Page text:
Archaeologists uncover structure from medieval nunnery at Jesus College
Archaeologists say that the find is a significant step towards understanding the college’s early history
The remains of a medieval cloister have been discovered in Jesus College’s Pump Court during excavations being carried out by Cotswold Archaeology and Cambridge Archaeology Unit (CAU). Preston Boyles of Cotswold Archaeology said it is believed that the medieval cloister “belongs to the nunnery phase of the site’s history”.
The University’s eleventh oldest college, Jesus was founded in 1496 on the site of a dissolved nunnery established in the twelfth century. Director of CAU Christopher Evans said: “It is basically a matter of gender succession – an all-female community superseded by an all-male community. It is very difficult to think of how many situations that would happen in.”
The discovery of the medieval cloister is a significant step towards understanding Jesus’ early history. The college’s archivist, Robert Athol, said: “There’s next to nothing surviving in the archives that tells us about the site when occupied by the nuns, and there’s roughly a fifty-year gap in the early records of the college’s history, so this discovery is extremely important in our understanding of the history of the site.”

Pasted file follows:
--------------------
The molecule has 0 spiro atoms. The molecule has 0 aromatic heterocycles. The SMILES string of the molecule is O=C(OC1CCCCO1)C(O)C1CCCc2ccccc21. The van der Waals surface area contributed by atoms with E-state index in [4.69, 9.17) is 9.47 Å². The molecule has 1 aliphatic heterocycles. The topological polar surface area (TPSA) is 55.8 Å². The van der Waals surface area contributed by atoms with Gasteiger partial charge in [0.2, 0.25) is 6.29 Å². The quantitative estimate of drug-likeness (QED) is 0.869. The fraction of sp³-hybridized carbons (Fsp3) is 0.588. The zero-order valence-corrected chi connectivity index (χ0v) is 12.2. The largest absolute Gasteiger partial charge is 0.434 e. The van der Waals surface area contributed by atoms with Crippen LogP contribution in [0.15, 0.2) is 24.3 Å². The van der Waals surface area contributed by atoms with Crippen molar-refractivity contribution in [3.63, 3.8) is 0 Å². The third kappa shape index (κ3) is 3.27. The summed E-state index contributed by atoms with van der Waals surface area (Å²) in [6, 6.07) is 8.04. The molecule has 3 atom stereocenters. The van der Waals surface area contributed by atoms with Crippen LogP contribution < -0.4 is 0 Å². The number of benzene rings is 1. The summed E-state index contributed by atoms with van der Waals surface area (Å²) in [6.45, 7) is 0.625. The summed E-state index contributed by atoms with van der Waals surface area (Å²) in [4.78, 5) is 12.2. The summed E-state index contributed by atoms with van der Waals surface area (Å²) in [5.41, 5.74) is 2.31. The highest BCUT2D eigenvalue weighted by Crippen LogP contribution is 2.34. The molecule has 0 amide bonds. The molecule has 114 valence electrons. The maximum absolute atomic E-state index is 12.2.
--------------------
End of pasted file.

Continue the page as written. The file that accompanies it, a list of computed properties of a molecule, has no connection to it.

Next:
The excavations are being carried out in the area north of the college’s Hall ahead of planned work to extend and modernise the kitchen block.
Kitchen and domestic waste from both the nunnery and the college have also been found which will allow researchers to compare the diets of their inhabitants. Furthermore, isotopic study on the bones of livestock should establish where the institutions’ animals came from and, by extension, their economic reach.
The excavations have seen bricks, tiles, and medieval stonework found among old building rubble, attesting to continuous demolition and renovation over the course of the college’s history.
Further remains of a series of small buildings likely dating from the late seventeenth century have also been found. So too have the remains of a hall, designed in 1876 by Alfred Waterhouse who also designed the Natural History Museum in London.
Feature image credit: Copyright Cotswold Archaeology.